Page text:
Under the legislation as it currently stands, large groups (whose staff exceeds in the aggregate either 5,000 employees in France or 10,000 employees worldwide—which, in effect, means the world’s biggest 150-200 companies) would be required to set up and actually implement and report annually on procedures aimed at identifying and preventing serious damages or infringements to human rights, fundamental freedoms, health and safety, or the environment that may result from their activities or from the activities of their suppliers. Judges can issue fines of up to €10m if companies fail to establish vigilance plans, and up to €30m if this absence results in otherwise preventable damages.
While many countries have adopted voluntary codes of conduct regarding supervision of their suppliers, France is the first country to adopt binding legislation that covers all human rights abuses and which creates obligations for parent and sub-contracting companies across the whole supply chain. Belgium and Spain are debating whether to also have similar legislation in place. In May 2014, the European Commission pressed the need for more responsible management of global supply chains and commercial practices in developing countries in a policy paper (known in EU parlance as a “communication”). But the measures that it proposes remain non-binding for EU companies.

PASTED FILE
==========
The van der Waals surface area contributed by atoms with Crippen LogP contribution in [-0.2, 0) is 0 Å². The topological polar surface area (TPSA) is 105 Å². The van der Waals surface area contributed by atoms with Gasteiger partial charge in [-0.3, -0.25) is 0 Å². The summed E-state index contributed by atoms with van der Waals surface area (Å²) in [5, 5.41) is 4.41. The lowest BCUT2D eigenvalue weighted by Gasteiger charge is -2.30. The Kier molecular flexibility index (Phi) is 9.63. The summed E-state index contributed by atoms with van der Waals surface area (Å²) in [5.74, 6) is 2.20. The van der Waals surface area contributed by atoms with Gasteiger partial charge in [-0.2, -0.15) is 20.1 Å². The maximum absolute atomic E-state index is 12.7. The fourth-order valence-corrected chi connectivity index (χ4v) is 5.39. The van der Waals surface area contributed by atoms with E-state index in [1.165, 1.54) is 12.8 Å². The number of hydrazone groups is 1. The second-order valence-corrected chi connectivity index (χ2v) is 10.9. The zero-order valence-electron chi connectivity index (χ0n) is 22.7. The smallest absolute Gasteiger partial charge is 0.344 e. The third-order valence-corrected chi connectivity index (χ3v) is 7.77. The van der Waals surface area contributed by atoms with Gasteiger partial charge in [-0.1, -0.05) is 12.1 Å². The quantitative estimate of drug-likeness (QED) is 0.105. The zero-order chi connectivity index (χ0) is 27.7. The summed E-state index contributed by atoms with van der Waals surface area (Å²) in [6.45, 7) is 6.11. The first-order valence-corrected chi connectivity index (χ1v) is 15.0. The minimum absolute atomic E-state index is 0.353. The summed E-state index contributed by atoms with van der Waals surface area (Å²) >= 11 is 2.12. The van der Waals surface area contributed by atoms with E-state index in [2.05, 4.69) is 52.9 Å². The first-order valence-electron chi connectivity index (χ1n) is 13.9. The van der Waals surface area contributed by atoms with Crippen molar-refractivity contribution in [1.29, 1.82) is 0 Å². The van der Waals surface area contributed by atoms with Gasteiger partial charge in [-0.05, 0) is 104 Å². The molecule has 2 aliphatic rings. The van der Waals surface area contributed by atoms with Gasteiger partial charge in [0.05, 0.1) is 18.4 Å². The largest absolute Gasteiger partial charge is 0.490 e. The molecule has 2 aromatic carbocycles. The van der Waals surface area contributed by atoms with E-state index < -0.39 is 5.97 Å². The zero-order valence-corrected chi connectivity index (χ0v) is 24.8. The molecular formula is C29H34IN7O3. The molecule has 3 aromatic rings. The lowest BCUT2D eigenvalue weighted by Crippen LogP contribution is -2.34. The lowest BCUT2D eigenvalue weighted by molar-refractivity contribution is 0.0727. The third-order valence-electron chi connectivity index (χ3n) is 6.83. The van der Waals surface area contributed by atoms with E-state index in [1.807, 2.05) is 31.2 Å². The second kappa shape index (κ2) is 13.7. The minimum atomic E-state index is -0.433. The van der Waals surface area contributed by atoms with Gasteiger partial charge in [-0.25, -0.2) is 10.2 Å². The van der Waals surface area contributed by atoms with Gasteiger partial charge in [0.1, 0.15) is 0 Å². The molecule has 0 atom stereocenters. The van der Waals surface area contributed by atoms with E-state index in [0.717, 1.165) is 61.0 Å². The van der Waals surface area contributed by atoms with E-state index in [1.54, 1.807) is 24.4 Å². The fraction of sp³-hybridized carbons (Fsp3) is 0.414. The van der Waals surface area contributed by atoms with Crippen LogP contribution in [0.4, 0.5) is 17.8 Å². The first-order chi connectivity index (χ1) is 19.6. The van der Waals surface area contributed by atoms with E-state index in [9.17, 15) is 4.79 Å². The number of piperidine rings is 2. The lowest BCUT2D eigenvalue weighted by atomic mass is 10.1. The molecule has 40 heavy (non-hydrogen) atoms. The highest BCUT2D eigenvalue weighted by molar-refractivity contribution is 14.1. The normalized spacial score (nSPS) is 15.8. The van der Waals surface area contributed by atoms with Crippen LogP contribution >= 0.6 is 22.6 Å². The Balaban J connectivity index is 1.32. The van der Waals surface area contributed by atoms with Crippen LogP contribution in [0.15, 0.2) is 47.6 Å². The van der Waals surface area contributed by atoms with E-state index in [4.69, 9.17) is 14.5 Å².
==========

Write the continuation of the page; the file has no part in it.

Despite taking the lead, France’s bill still has its limitations. The burden of proof still falls on the victims, who often lack the means to seek justice, further accentuating the imbalance of power between large companies and victims of abuse. Added to that, if a parent company is deemed to have implemented an adequate vigilance plan and damages occur, the company will not be liable. Under the planned legislation, a company is not required to guarantee protection from damage—only that is has done everything in its power to avoid damages.
Sandra Cossart, head of the globalization and human rights programme at Sherpa, says that the law “does not create a new regime of responsibility for companies because there is no obligation for results, just for diligence.” So, she says, French companies will not be held responsible for the failings of their sub-contractors, as long as they have a due diligence plan in place.